On the HRA's published materials, Jay J's starting point was that the readership of the HRA's website was both knowledgeable and sophisticated and could reasonably be expected to have access to legal advice. Having determined that sponsors had no overriding legal requirement to register pre- September 2013 trials, the question was whether the nature of the actual obligations had been clearly, fairly and accurately communicated to those informed readers.

He noted that the vice of muddying the waters between legal and ethical obligations is that the entity being regulated will not know exactly where it stands in relation to the consequences of any breach.

He agreed with the HRA that nowhere had it stated in unequivocal terms that sponsors were under overarching legal duties to publish and register phase 1 trials. However, he then carried out a forensic analysis of the various passages in the HRA's published materials, including webpages on further information, key messages and questions and answers.

Jay J identified a number of passages which were misleading, confusing and unclear. Some of these related to how terms such as 'existing responsibility' and 'HRA requirement' had been used in the context of particular passages. He considered whether anything on the relevant materials cancelled out the defective nature of these passages. It did not, because: (i) too many passages were defective; (ii) the informed reader would be entitled to read the passages and be left in a state of confusion; and (iii) in addition to the passages which were defective, there were others which were not unlawful but which were far from ideal and this weighed against the HRA.

Jay J made clear that his finding was not that the HRA had expressly stated that a legal obligation existed where one did not, but that the HRA's public utterances describing the regulatory regime failed the public law test of certainty and transparency, being 'so ambiguous as to the expression of [their] scope as to mislead' the informed reader.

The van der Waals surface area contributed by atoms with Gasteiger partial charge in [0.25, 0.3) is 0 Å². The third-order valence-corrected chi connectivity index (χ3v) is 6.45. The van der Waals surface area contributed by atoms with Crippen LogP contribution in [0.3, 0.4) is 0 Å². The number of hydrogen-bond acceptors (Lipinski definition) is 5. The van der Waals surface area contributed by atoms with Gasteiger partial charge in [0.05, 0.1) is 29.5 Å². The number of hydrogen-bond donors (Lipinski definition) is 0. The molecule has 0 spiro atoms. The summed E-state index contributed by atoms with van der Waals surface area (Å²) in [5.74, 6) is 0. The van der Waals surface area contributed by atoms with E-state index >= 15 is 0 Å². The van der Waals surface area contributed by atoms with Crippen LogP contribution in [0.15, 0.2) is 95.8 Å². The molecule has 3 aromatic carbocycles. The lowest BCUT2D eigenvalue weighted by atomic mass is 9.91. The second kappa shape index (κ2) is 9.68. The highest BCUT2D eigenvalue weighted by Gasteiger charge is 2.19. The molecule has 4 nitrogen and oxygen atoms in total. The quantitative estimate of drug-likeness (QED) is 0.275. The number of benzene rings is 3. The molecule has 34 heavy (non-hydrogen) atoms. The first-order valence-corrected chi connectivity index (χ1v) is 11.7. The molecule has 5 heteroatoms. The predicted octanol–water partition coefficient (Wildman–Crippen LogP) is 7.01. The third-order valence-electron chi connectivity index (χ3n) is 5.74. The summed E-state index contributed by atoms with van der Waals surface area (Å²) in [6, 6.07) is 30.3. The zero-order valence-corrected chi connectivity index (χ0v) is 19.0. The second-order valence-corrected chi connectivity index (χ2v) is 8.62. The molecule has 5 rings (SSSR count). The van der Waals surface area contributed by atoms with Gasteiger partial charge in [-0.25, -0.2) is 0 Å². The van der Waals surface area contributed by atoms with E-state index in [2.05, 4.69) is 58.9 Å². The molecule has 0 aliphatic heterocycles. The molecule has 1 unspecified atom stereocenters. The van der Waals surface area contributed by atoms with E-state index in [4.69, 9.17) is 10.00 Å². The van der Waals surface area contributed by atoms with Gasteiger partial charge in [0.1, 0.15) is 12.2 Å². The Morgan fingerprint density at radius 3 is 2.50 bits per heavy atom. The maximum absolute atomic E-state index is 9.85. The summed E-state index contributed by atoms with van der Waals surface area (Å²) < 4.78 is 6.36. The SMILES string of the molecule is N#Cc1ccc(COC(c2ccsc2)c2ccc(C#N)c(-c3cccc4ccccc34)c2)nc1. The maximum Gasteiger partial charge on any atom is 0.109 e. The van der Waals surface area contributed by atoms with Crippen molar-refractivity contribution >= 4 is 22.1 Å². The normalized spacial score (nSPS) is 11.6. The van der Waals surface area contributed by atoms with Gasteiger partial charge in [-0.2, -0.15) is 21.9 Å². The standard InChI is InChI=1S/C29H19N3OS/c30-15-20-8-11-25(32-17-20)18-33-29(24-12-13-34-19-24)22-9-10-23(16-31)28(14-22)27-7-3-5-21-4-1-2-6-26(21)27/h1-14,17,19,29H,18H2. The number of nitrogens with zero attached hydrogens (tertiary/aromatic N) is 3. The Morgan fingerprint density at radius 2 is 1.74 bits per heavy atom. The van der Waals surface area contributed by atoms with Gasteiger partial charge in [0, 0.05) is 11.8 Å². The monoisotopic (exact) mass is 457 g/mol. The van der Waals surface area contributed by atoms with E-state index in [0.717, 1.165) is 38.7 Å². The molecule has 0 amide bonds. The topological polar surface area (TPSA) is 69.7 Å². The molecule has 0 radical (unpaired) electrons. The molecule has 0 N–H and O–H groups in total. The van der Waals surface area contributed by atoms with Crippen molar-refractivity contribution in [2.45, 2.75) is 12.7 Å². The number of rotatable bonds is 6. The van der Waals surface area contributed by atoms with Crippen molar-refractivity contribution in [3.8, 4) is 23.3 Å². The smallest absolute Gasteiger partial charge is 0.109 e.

The court's finding that the material published on the HRA's website was sufficiently unclear as to be unlawful is a finding that any regulator should take note of.

The internet has changed the way regulators communicate with those that they regulate and allowed materials explaining regulatory regimes to be accessible and easy to update. Many such materials are carefully crafted to convey to the intended audience how a particular (and often complex) regime operates. Other materials are not so carefully crafted.

Communicating clearly whether a regulated entity is merely recommended to take, or refrain from taking, specified action, or is under a legal obligation to do so, is also an important issue for any regulator to bear in mind. In this case, whether or not the HRA had made this clear turned on fine textual analysis of the wording used on the various webpages. That fine textual analysis was ultimately used to determine whether the HRA had complied with a fundamental constitutional principle, the principle of legality (encompassing the principles of certainty and transparency).

The case is aligned with the growing trend of courts carrying out a forensic review of the documents of a public authority which are relevant to a judicial review claim, rather than reviewing the documents at a higher level. A similar approach is now being taken in cases involving an allegation of unlawful consultation, where the court is willing to scrutinise consultation materials very closely (see Moseley v Haringey LBC, R (Robson) v Salford CC and other recent cases).

It should be remembered that the HRA has the promotion of transparency in research as one of its statutory objectives and its approach in this case was surely intended to further that objective. However, while any regulator should aim to meet its statutory objectives, the point was not relevant to the issue of whether or not the published materials were clear.

Jay J noted that he would now expect the HRA, as a responsible public body, to cast a self-critical eye over the whole of its website material in this domain. It must also surely be the case that any regulator (or other public body) which has a website explaining a regulatory regime must cast such a self-critical eye over that material when published and over time, or risk potential censure by the courts.